Collaborating Can Create Legal Headaches if the Appropriate IP Agreements Are Not in Place

If you run a small business, you have probably given some thought over this recession to how you might be able to collaborate with other businesses to generate some additional revenue for your business. I know that this is definitely something that I have been thinking about for my practice, and it is something that I get calls about regularly from other small firm attorneys and businesspeople. But, if you have been giving this idea some thought, have you considered the legal issues that could arise from such a collaboration, and any agreements you may need to put the plan into motion? If the answer is “no,” then you may be stepping into a legal minefield.

Regardless of the business you are in, when parties collaborate, there is a high likelihood that intellectual property is going to be at stake in the collaboration. Now, I get told all the time by small businesses that “they would love to work with me, but they aren’t in the right kind of business,” but the truth of the matter is that most businesses do in fact create intellectual property, regardless of the industry that they are in. For example, most businesses have trade secrets and confidential information to protect that they don’t want their competitors to exploit, which might include such items as customer lists, know-how, business plans for development, and product ideas. Also, most businesses have copyrightable works to protect, which might include such items as a web site, business cards, advertising materials, and presentations. Finally, most businesses have marks to protect, which includes such items as logos, slogans, and company branding. Thus, since most businesses have intellectual property, it is logical to think that intellectual property issues could arise in the context of any collaboration, and that these issues probably need to be addressed through agreements prior to launching the collaboration. If such issues are not addressed, then there is a high risk that the parties will end up in an argument that could develop into a legal dispute over the ownership rights in what was contributed to collaboration, or in the alternative, over what was created through the collaboration.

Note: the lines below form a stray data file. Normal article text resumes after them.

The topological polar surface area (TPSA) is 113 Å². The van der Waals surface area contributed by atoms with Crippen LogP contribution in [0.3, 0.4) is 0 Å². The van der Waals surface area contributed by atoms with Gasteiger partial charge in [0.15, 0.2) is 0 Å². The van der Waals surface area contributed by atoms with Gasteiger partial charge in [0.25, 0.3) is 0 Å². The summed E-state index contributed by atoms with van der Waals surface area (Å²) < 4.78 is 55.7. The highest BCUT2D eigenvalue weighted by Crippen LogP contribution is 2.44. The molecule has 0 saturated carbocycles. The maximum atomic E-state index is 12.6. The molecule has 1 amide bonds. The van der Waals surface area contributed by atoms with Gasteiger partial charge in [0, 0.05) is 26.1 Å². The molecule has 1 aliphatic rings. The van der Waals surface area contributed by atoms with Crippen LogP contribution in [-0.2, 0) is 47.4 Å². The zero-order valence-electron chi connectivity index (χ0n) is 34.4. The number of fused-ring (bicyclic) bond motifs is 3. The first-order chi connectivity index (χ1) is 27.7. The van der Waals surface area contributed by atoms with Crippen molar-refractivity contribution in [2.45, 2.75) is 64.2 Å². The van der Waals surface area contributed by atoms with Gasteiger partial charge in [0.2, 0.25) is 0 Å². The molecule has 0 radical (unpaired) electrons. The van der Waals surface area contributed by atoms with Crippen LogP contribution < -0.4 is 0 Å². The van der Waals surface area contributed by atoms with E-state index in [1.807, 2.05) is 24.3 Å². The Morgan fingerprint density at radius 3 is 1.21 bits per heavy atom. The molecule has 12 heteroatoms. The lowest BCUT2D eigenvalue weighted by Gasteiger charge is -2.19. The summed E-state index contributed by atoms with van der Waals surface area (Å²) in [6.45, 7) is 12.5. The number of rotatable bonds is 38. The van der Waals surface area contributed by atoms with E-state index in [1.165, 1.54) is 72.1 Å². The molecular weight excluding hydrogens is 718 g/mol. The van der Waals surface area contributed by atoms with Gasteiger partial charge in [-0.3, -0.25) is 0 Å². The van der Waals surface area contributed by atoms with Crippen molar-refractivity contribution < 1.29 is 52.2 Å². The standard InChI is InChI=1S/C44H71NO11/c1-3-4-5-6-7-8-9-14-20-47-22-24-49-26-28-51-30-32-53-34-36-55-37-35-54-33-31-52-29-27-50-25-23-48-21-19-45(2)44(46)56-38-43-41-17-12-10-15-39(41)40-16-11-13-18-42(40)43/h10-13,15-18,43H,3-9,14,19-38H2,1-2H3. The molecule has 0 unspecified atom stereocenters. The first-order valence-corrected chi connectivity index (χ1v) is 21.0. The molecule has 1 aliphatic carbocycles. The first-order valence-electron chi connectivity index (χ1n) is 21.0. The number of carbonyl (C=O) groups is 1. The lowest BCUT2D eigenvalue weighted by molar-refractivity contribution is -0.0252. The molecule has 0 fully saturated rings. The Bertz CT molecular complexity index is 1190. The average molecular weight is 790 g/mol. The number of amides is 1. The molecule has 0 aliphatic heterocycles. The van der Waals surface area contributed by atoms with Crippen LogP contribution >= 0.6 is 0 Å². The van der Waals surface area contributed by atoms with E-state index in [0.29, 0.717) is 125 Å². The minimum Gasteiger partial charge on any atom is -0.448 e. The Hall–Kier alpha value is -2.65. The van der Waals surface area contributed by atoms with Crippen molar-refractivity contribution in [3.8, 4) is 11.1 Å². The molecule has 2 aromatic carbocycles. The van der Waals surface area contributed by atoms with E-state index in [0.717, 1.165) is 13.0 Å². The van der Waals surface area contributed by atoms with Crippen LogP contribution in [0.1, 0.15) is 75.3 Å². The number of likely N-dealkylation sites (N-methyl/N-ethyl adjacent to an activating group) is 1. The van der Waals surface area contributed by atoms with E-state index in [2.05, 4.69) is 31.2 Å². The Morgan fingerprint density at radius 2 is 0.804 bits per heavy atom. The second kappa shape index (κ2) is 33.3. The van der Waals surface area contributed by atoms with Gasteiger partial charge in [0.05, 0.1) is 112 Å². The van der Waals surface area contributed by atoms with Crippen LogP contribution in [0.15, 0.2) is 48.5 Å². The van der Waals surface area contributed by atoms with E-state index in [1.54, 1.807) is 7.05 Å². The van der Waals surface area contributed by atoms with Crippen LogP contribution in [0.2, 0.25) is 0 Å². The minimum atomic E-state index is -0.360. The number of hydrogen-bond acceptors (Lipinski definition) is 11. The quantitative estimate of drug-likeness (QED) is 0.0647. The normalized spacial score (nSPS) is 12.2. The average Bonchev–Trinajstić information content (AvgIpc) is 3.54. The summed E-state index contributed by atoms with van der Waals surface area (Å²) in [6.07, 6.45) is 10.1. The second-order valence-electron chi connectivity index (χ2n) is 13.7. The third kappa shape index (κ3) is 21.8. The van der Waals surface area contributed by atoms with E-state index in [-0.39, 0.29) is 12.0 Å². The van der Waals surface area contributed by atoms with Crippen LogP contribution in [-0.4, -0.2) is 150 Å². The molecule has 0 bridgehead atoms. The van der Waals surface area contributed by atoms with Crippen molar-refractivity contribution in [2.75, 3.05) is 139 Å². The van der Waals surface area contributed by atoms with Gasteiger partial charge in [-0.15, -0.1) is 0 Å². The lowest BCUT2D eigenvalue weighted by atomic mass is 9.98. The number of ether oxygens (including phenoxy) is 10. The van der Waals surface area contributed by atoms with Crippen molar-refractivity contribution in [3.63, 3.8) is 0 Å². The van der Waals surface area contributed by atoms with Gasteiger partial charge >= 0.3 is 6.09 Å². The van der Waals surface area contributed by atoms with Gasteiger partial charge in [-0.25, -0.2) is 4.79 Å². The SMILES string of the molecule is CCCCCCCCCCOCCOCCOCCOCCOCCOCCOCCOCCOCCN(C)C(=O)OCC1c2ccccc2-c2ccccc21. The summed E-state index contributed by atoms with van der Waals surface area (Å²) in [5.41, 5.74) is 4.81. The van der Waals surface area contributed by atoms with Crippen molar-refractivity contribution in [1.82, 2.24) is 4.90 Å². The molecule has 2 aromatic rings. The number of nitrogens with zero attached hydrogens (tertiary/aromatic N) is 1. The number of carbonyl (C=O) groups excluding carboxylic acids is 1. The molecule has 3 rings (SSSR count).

So, what should you consider if you are thinking about a collaboration?

Well, first and foremost, you need to think about any trade secrets and confidential information that will be exchanged by the parties in the context of the collaboration. Who will be providing information to whom? What information will be provided? Each party should give careful consideration to what will be supplied to the other party, and then the parties need to draft and enter into an agreement which reflects those plans. Contrary to popular belief, all confidentiality agreements are not equal, so you should make sure that the agreement you sign is appropriate to the particular collaboration at issue.